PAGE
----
The missing link

Why are American universities so much better at patenting their work than their European counterparts? Craig Evan Klafter spots a crucial difference in the qualifications of patent lawyers

July 23, 2009

Over the past ten years, league tables that rank universities around the world have come into vogue. One of those tables, by the Milken Institute, focuses on the ability of universities to develop and commercialise patents. The Milken Institute Biotech Patent Rankings Composite Index, 2000-2004 shows that of the top 30 universities in the world, according to biotechnology patents granted, American institutions captured 23 places. Only two European universities - the University of London and the University of Oxford - made the list. What explains this disparity?

It is not a question of American university researchers being superior to their European counterparts. Rankings of countries based on the number of Nobel prizes won and scientific papers published do not reveal anything close to the disparity found when comparing patent output. Nor is it a matter of different levels of funding. The Milken Institute also considered patent productivity per $1 million (£610,000) in research funding and found a similarly large disparity between the US and Europe.

Other studies have looked at the incentives that faculty members receive to develop patents and found that most European universities have patent policies that are equal to or more generous than those that exist in the United States.

One commonly held view in Britain is that the disparity stems from American academics placing a higher value on financial success than their European counterparts. Yet surveys of faculty members on both sides of the Atlantic reveal that respondents get involved in patenting activities for the same reasons - to enhance their prestige and reputation and to see their inventions improve the human condition. Personal earnings are not considered to be a major incentive. So what does explain the disparity in patent development between American and European universities?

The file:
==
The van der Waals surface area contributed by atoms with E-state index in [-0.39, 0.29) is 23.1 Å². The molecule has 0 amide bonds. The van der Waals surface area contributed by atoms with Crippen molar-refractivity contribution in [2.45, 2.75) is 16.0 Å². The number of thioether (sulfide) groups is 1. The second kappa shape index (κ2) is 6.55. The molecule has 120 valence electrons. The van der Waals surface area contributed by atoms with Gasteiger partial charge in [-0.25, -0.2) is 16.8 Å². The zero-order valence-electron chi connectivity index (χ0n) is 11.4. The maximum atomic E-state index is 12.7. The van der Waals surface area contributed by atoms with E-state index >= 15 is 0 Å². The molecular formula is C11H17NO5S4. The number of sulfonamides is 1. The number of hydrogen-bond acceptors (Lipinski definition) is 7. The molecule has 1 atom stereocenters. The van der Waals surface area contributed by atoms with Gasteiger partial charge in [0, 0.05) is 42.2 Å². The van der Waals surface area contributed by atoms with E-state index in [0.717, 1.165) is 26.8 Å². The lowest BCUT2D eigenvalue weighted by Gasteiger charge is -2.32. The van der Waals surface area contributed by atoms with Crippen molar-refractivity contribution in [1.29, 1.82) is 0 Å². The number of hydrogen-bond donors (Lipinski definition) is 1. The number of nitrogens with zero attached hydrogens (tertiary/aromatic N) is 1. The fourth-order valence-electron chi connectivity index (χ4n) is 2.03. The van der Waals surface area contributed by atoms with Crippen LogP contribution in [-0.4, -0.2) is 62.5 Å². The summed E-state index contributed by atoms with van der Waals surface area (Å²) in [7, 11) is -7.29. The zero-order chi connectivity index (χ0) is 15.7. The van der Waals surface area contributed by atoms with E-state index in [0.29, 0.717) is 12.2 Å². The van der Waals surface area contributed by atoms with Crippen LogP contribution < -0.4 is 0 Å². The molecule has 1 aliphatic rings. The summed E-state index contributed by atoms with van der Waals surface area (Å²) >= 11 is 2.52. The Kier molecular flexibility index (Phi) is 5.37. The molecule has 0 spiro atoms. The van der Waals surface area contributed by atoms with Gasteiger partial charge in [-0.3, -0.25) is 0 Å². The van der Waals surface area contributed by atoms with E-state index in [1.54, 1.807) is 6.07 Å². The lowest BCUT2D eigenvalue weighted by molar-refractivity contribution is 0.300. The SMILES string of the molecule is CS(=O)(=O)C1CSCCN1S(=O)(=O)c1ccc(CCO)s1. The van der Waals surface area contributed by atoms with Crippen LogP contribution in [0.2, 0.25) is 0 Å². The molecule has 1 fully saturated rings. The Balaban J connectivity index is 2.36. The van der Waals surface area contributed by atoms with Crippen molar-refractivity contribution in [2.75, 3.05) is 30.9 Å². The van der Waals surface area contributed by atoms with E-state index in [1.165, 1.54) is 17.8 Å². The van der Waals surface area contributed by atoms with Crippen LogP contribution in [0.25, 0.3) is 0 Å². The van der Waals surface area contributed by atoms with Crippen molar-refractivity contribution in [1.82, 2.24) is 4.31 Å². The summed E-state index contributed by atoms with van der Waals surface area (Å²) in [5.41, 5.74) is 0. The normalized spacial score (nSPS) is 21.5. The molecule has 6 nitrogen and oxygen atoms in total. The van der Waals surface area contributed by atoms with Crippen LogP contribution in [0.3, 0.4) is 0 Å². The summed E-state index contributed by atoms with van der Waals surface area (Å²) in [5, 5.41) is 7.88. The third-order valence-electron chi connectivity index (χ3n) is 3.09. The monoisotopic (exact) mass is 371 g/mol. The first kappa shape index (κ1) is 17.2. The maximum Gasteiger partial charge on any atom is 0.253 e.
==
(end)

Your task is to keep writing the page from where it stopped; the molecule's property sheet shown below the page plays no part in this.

A key factor is the difference between the legal education system in the US and in Europe. In the first quarter of the 19th century, legal education was established in American universities as a postgraduate course; a bachelors degree was a prerequisite for law school admission. This was because legal educators at the time believed that liberally educated students would become more insightful and creative lawyers and legislators. These traits were considered important to a young nation in need of developing its own laws and desirous of using law as a tool to promote economic growth. That tradition has continued to this day. In general, a prospective lawyer will need to pass a state-administered Bar exam after earning a juris doctor degree from a law school approved by the state in which he or she wants to practise.

The establishment of American legal education as a postgraduate course of study led to another innovation with regard to membership of the Patent Bar (a requirement in order to be registered as a patent lawyer). American patent lawyers are required to hold, in addition to a three-year postgraduate degree in law, a bachelors or masters degree in a hard science or engineering, or to have accrued a significant number of credits in undergraduate science courses. Indeed, many patent lawyers also hold a doctorate in a technical subject. American patent lawyers are also required to be admitted to practise before a State Bar as "general" lawyers.

The situation in the UK is representative of what exists throughout Europe. There are many British solicitors and patent lawyers who hold bachelors or even masters degrees in science or engineering, but there are very few who hold doctorates in technical disciplines. UK universities, in contrast to US institutions, usually require those who pursue advanced degrees to hold first degrees in the same or a related subject. If your first degree is in law, you cannot pursue an advanced degree in science or engineering. If your first degree is in science or engineering, your only option for becoming a solicitor is to take a conversion course. Although there is nothing to prevent an individual with a doctorate in science or engineering from taking a conversion course or seeking to become a patent lawyer, few have done so. This is because undergraduate and masters-level scientists view the practice of law as a substitute for, rather than an addition to, doctoral study. Those with a bachelors degree in law are effectively barred from pursuing a doctorate in science or engineering, and those with a bachelors and/or masters degree in science or engineering usually choose to study law because they don't want to pursue a doctorate in science or engineering.